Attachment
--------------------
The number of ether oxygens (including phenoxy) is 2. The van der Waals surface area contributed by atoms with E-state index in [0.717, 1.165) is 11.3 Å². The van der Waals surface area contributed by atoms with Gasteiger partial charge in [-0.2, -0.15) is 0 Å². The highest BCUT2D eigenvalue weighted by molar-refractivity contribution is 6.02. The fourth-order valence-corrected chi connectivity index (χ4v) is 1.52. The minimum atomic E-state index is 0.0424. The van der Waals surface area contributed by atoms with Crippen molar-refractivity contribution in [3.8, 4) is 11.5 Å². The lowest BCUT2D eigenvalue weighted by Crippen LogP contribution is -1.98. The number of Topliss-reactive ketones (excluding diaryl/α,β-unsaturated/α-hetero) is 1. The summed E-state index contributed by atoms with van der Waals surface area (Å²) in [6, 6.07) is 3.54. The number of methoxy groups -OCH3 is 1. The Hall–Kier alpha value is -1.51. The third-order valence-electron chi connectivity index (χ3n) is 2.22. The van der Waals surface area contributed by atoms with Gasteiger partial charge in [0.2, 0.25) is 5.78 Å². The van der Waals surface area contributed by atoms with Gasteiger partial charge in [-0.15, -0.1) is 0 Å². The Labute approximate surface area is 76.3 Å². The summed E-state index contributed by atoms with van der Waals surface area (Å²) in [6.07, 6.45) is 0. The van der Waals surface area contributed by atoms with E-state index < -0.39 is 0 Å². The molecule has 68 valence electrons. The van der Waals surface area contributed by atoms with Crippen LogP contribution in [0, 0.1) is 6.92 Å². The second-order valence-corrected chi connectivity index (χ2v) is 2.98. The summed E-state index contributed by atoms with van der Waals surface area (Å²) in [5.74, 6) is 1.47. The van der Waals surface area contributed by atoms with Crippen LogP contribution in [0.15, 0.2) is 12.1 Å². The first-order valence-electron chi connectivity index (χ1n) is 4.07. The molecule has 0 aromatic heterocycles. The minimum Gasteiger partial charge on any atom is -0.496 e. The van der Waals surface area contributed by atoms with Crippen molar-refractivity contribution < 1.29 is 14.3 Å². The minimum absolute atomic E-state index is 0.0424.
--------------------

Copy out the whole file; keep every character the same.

The number of ether oxygens (including phenoxy) is 2. The van der Waals surface area contributed by atoms with E-state index in [0.717, 1.165) is 11.3 Å². The van der Waals surface area contributed by atoms with Gasteiger partial charge in [-0.2, -0.15) is 0 Å². The highest BCUT2D eigenvalue weighted by molar-refractivity contribution is 6.02. The fourth-order valence-corrected chi connectivity index (χ4v) is 1.52. The minimum atomic E-state index is 0.0424. The van der Waals surface area contributed by atoms with Crippen molar-refractivity contribution in [3.8, 4) is 11.5 Å². The lowest BCUT2D eigenvalue weighted by Crippen LogP contribution is -1.98. The number of Topliss-reactive ketones (excluding diaryl/α,β-unsaturated/α-hetero) is 1. The summed E-state index contributed by atoms with van der Waals surface area (Å²) in [6, 6.07) is 3.54. The number of methoxy groups -OCH3 is 1. The Hall–Kier alpha value is -1.51. The third-order valence-electron chi connectivity index (χ3n) is 2.22. The van der Waals surface area contributed by atoms with Gasteiger partial charge in [0.2, 0.25) is 5.78 Å². The van der Waals surface area contributed by atoms with Gasteiger partial charge in [-0.15, -0.1) is 0 Å². The Labute approximate surface area is 76.3 Å². The summed E-state index contributed by atoms with van der Waals surface area (Å²) in [6.07, 6.45) is 0. The van der Waals surface area contributed by atoms with E-state index < -0.39 is 0 Å². The molecule has 68 valence electrons. The van der Waals surface area contributed by atoms with Crippen LogP contribution in [0, 0.1) is 6.92 Å². The second-order valence-corrected chi connectivity index (χ2v) is 2.98. The summed E-state index contributed by atoms with van der Waals surface area (Å²) in [5.74, 6) is 1.47. The van der Waals surface area contributed by atoms with Crippen LogP contribution in [0.15, 0.2) is 12.1 Å². The first-order valence-electron chi connectivity index (χ1n) is 4.07. The molecule has 0 aromatic heterocycles. The minimum Gasteiger partial charge on any atom is -0.496 e. The van der Waals surface area contributed by atoms with Crippen molar-refractivity contribution < 1.29 is 14.3 Å². The minimum absolute atomic E-state index is 0.0424.